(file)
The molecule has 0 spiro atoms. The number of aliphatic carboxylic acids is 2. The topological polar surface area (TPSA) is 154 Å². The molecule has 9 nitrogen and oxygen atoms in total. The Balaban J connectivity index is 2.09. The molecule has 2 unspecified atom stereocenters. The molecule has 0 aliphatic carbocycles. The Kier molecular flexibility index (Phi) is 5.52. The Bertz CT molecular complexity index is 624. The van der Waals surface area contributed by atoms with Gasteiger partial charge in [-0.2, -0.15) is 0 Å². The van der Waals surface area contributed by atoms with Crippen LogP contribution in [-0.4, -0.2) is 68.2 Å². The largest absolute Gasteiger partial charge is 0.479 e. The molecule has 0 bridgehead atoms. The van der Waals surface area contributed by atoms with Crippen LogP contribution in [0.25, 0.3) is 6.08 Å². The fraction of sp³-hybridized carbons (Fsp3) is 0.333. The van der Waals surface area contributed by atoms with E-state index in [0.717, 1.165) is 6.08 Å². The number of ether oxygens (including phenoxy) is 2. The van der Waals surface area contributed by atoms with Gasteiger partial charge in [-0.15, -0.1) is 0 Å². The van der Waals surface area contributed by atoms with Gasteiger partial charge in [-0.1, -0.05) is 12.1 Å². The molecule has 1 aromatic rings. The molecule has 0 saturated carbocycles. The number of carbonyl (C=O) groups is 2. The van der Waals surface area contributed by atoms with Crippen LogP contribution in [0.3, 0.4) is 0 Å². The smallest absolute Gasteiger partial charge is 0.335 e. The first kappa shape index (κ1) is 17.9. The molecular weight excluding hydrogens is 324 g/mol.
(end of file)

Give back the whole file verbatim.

The molecule has 0 spiro atoms. The number of aliphatic carboxylic acids is 2. The topological polar surface area (TPSA) is 154 Å². The molecule has 9 nitrogen and oxygen atoms in total. The Balaban J connectivity index is 2.09. The molecule has 2 unspecified atom stereocenters. The molecule has 0 aliphatic carbocycles. The Kier molecular flexibility index (Phi) is 5.52. The Bertz CT molecular complexity index is 624. The van der Waals surface area contributed by atoms with Gasteiger partial charge in [-0.2, -0.15) is 0 Å². The van der Waals surface area contributed by atoms with Crippen LogP contribution in [-0.4, -0.2) is 68.2 Å². The largest absolute Gasteiger partial charge is 0.479 e. The molecule has 0 bridgehead atoms. The van der Waals surface area contributed by atoms with Crippen LogP contribution in [0.25, 0.3) is 6.08 Å². The fraction of sp³-hybridized carbons (Fsp3) is 0.333. The van der Waals surface area contributed by atoms with E-state index in [0.717, 1.165) is 6.08 Å². The number of ether oxygens (including phenoxy) is 2. The van der Waals surface area contributed by atoms with Gasteiger partial charge in [-0.15, -0.1) is 0 Å². The van der Waals surface area contributed by atoms with Gasteiger partial charge in [-0.1, -0.05) is 12.1 Å². The molecule has 1 aromatic rings. The molecule has 0 saturated carbocycles. The number of carbonyl (C=O) groups is 2. The van der Waals surface area contributed by atoms with Crippen LogP contribution in [0.3, 0.4) is 0 Å². The smallest absolute Gasteiger partial charge is 0.335 e. The first kappa shape index (κ1) is 17.9. The molecular weight excluding hydrogens is 324 g/mol.